The actors: I didn't think it would come a day when I'd say that Leo Di Caprio can act, but ...here I go: The kid can act. And quite good too. Guess he needed a Scorsese to put him in the right path. Same with Cameron Diaz - she has got some potential, seems so. Too bad she wastes it in films like "the sweetest thing" and other throw-ups like that. And... Daniel Day Lewis. Truly, with this performance, they should give him the Academy award. He portrays the vile "Butcher" in a way few would be able of, and he adds depth to a character that could very easily end up "two-dimensional". He is stunningly good.

New York, New York: Scorsese gets involved in something that compares to his previous work the way a fancy little sports car compares to a huge truck: A grandioso film of epic proportions and of great ambition. He does deliver, I believe. But this film shall not be acknowledged universally, because there is too much violence, corruption, lack of the good old white vs black (good vs evil, I mean) concept and does not sweeten the pill in any way. It's disturbing and raw, and it's a great. It's not a political film - in such, the director usually picks a stance, a "true" hero, an opposing view, and builds upon those. In this case, the director is truly endistancemented and keeps that distance, even from his "hero". There are no "good" people in that movie, all are acting like chess pieces in a predetermined way, but at the same time they try to burst out and do their own.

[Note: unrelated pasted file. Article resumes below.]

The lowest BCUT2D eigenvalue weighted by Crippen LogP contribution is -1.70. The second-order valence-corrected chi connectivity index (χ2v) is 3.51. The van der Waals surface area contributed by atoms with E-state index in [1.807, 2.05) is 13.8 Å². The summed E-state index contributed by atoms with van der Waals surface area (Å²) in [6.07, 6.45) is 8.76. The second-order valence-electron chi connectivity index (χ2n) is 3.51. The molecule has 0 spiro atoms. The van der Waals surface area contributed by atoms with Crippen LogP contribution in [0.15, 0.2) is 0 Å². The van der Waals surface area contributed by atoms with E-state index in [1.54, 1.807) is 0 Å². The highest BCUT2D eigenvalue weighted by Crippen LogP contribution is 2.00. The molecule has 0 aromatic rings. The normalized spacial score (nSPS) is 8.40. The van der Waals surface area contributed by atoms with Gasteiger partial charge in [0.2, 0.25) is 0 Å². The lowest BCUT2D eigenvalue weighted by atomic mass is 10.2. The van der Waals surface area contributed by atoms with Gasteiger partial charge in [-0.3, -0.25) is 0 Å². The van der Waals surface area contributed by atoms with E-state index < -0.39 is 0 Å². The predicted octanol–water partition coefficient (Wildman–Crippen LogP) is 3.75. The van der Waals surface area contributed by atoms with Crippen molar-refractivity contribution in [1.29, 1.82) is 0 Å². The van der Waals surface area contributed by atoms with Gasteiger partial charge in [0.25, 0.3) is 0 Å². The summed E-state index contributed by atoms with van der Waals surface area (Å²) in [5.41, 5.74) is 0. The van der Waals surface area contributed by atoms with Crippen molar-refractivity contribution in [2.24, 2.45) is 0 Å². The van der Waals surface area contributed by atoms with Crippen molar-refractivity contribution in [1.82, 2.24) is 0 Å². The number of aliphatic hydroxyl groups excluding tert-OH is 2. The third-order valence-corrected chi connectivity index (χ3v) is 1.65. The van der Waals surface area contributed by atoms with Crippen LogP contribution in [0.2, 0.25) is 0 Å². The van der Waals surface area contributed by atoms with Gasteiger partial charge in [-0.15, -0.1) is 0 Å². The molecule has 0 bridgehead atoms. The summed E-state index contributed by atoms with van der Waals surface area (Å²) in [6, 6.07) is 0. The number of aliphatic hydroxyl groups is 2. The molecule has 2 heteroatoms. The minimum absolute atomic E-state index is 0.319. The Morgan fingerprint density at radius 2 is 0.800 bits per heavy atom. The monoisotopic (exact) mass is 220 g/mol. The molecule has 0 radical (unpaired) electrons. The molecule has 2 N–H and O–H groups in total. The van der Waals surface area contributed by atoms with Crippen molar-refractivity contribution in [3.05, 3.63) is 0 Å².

The verdict: A fabulous film, which is going to be recognized for such in some years

Reviewed by Buddy-51 N/A

great filmmaking overcomes banal story